Jaap Akkerhuis is still actively contributing to todays internet, currently as Research Engineer at the not-for-profit research lab NLnet Labs, as well as in a number of other roles such as ICANN's Security and Stability Advisory Committee.
Akkerhuis started his career in 1977 at the Computer Laboratory of the Mathematical Centre (current name: Centrum voor Wiskunde & Informatica), which in the years that followed established itself as the center of European computer networks. He was part of the small team led by Teus Hagen which was responsible for most actual networking activities. Later, this team was expanded by Piet Beertema, Jim McKie and Daniel Karrenberg. In addition to his regular scientific tasks, Akkerhuis spent countless nights and weekends in setting up and debugging connections and first international gateways - for countries all the way up to Australia, via Japan and South Korea. Well before the first official public connection to the internet outside of the USA was made at CWI, he personally convinced Jon Postel to allocate him a range of IP-addresses to avoid future collisions.
While many of the other European pioneers stayed in Europe, Akkerhuis went back and forth between scientific institutes, research labs, internet service providers and registries in Europe and across the USA - thereby playing a key role as a global connector in the technical community. Akkerhuis is appreciated by many for his no-nonsense approach and lack of ego. He made a flood of technical and organisational contributions over the years, for instance in inventing an improvised modem that used a repurposed plotter (which was originally used to make technical drawing) to instead rotate the dial of vintage pre-DTMF phones - effectively created an automatic modem which could be used to set up connections without manual intervention.
In 1987 Akkerhuis moved to the US to join the Information Technology Centre at Carnegie Mellon University (Pittsburgh, PA), followed by another two years at Mt. Xinu (Berkeley, CA.) and three years at Bell Laboratories (Murray Hill, NJ). In 1995 he returned to the Netherlands to join NLnet, the first Dutch ISP. In 1999 he joined the newly established Dutch ccTLD (SIDN). Since 2004 he has been working as Research Engineer at NLnet Labs, an independent not-for-profit research and development lab renowned for its work on a.o. DNSSEC and BGP Security.
Throughout his career Akkerhuis spent a truly generous amount of time sharing his knowledge with others, in organisations such as EUUG, USENIX, IETF, Internet Society, RIPE, ICANN and CENTR. At USENIX he was on both on the Editorial Advisory Board and production editor of Computing Systems. He served as a co-chair for the IETF ProvReg Working Group, and still is co-chair of the RIPE DNS working group. He was member of the Permanent Stakeholders Group of ENISA and has acted as an occasional instructor for ISOC courses for TLD registries. He has served in ICANN's Security and Stability Advisory Committee since its inception. He is a member of the ISO 3166 Maintenance Agency, which maintains the authoritative list of country codes. He remains an active ports maintainer in FreeBSD. Outside of the internet world, Jaap Akkerhuis is a member of the Stanford Solar Center and SuperSID Software Committee.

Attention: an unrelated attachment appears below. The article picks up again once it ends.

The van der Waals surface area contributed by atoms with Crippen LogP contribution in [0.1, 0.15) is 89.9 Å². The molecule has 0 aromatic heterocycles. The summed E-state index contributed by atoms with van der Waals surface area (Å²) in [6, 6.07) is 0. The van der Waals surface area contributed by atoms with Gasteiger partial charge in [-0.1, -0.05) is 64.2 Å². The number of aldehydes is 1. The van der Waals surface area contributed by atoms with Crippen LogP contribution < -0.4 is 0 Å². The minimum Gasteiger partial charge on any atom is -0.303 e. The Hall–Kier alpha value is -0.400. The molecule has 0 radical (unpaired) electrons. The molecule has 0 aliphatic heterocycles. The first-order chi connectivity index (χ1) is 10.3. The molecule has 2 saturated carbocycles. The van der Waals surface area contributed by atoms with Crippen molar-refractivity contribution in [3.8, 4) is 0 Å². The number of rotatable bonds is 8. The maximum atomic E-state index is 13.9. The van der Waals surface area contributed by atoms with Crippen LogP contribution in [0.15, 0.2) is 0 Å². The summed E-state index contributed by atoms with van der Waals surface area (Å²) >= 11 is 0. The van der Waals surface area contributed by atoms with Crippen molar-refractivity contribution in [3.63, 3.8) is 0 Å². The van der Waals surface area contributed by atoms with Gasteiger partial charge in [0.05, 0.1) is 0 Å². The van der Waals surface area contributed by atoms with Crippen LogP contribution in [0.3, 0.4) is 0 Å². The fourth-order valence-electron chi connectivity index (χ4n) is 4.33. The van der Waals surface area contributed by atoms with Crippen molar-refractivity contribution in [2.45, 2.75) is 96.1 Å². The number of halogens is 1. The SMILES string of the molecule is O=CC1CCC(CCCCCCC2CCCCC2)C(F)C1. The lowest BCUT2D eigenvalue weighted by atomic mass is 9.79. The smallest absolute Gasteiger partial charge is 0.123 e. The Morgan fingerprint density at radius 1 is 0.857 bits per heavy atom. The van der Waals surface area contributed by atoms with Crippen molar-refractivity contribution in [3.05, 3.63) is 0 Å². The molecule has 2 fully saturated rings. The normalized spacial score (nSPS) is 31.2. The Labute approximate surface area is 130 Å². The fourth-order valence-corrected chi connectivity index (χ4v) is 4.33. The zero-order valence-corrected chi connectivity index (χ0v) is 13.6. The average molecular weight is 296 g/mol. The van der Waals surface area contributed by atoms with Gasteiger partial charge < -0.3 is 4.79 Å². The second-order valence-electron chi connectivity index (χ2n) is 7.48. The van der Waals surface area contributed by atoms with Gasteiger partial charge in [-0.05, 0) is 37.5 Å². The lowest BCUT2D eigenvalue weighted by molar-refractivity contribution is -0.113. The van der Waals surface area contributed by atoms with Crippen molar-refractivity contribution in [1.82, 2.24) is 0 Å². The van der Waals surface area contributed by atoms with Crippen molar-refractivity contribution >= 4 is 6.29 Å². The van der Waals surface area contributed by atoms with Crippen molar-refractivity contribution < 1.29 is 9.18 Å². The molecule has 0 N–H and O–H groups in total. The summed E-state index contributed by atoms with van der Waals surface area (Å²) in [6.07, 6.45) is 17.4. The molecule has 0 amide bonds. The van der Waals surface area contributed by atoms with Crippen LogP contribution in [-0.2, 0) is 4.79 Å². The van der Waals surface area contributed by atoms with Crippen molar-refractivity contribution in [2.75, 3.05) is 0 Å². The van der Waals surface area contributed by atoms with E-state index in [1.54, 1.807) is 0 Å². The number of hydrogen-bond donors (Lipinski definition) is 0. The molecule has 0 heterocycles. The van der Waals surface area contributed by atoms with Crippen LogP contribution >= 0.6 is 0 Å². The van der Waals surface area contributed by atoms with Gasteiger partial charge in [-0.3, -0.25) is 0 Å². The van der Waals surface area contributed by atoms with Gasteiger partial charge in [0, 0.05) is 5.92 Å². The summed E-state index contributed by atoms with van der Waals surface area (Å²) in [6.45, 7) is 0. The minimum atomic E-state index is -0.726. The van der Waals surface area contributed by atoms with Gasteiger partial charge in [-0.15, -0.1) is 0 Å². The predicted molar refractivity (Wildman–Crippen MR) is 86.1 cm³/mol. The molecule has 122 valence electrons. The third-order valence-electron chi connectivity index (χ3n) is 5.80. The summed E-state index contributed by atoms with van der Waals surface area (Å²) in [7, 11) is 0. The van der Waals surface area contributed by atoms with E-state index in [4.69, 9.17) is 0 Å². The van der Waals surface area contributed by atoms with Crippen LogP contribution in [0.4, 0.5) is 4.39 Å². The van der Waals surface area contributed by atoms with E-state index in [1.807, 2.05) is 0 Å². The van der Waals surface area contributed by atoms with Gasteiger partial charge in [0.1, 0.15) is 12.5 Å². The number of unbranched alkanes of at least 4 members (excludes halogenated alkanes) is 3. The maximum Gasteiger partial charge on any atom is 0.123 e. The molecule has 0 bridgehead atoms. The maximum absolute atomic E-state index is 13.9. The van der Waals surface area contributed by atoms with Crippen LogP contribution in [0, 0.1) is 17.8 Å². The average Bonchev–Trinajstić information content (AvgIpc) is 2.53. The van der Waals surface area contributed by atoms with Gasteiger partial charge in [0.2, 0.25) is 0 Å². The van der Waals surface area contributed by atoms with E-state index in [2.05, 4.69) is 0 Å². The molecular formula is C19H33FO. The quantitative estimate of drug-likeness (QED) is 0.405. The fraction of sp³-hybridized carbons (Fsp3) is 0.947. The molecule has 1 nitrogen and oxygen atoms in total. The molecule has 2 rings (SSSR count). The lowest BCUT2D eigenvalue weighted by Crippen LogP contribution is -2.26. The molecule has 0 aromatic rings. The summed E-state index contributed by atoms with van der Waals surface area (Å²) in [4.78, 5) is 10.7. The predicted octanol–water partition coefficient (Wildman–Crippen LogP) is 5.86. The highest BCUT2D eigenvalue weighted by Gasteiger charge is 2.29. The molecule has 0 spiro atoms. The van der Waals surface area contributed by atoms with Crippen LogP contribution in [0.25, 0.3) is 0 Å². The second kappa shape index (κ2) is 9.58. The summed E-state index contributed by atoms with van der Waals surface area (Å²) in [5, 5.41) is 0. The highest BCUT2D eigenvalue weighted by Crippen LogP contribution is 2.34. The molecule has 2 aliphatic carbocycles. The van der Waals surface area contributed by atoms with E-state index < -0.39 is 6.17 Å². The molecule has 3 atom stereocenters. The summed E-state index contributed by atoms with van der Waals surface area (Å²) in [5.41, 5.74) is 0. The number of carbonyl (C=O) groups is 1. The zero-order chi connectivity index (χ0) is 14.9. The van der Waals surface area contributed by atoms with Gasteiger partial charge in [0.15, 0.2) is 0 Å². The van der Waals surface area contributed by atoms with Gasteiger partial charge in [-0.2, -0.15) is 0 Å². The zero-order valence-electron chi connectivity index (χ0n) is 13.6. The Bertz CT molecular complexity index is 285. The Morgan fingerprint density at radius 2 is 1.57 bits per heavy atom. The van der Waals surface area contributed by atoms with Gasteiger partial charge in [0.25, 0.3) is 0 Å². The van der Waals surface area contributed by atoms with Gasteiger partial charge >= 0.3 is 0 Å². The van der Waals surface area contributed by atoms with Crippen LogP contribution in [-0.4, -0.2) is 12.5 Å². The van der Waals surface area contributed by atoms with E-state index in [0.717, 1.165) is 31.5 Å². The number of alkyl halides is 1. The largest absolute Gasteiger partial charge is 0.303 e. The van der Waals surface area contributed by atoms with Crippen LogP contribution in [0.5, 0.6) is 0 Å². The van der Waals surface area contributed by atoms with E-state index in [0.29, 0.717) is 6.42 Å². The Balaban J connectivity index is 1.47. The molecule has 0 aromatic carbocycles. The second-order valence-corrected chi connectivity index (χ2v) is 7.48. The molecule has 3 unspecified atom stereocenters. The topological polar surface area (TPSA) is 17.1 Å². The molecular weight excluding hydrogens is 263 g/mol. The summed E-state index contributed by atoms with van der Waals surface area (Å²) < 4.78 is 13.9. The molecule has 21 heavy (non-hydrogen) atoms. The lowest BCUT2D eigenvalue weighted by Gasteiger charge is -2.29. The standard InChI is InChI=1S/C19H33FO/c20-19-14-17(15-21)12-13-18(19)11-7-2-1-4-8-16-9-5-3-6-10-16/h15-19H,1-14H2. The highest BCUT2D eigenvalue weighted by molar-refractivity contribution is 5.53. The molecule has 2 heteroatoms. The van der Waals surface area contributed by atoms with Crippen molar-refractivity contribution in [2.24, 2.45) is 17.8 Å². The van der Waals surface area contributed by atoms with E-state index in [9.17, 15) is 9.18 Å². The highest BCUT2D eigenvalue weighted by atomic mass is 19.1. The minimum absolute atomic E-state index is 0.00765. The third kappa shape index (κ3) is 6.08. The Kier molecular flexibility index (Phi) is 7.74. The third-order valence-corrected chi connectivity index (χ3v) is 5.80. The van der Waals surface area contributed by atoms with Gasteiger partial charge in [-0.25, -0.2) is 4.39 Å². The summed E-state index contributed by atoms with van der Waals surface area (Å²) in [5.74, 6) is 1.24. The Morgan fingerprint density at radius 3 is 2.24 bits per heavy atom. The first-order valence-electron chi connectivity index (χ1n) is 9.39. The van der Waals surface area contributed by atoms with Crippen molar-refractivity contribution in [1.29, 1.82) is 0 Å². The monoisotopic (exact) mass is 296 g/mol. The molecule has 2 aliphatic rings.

The induction of Akkerhuis now brings the total number of Netherlands' internet pioneers in the Internet Hall of Fame to five. Previously, this honour had been bestowed upon his former colleagues at CWI and NLnet Daniel Karrenberg en Teus Hagen, together with SURFnet's Kees Neggers and Erik Huizer (a former chairman of the Board of Supervisors of NLnet). The Internet Hall of Fame is an initiative of Internet Society, the assocation for internet professionals with a global membership of nearly 100.000 members. In total there have been 91 men and women included in the honorary gallery since the launch in 2011.
- The page about Jaap Akkerhuis in the Internet Hall of Fame:
- Photo Jaap Akkerhuis (credits Olaf Kolkman, under Creative Commons CC-BY [ download ]
- Photo Jaap Akkerhuis (credits Frank Groeiliken, under Creative Commons BY-NC-SA [ download ]
- Interview (in Dutch) with Jaap Akkerhuis in the book "25 Jaar internet in Nederland" ("25 Years of Internet in The Netherlands") :
Photo Jaap Akkerhuis (credits Frank Groeiliken, under Creative Commons BY-NC-SA)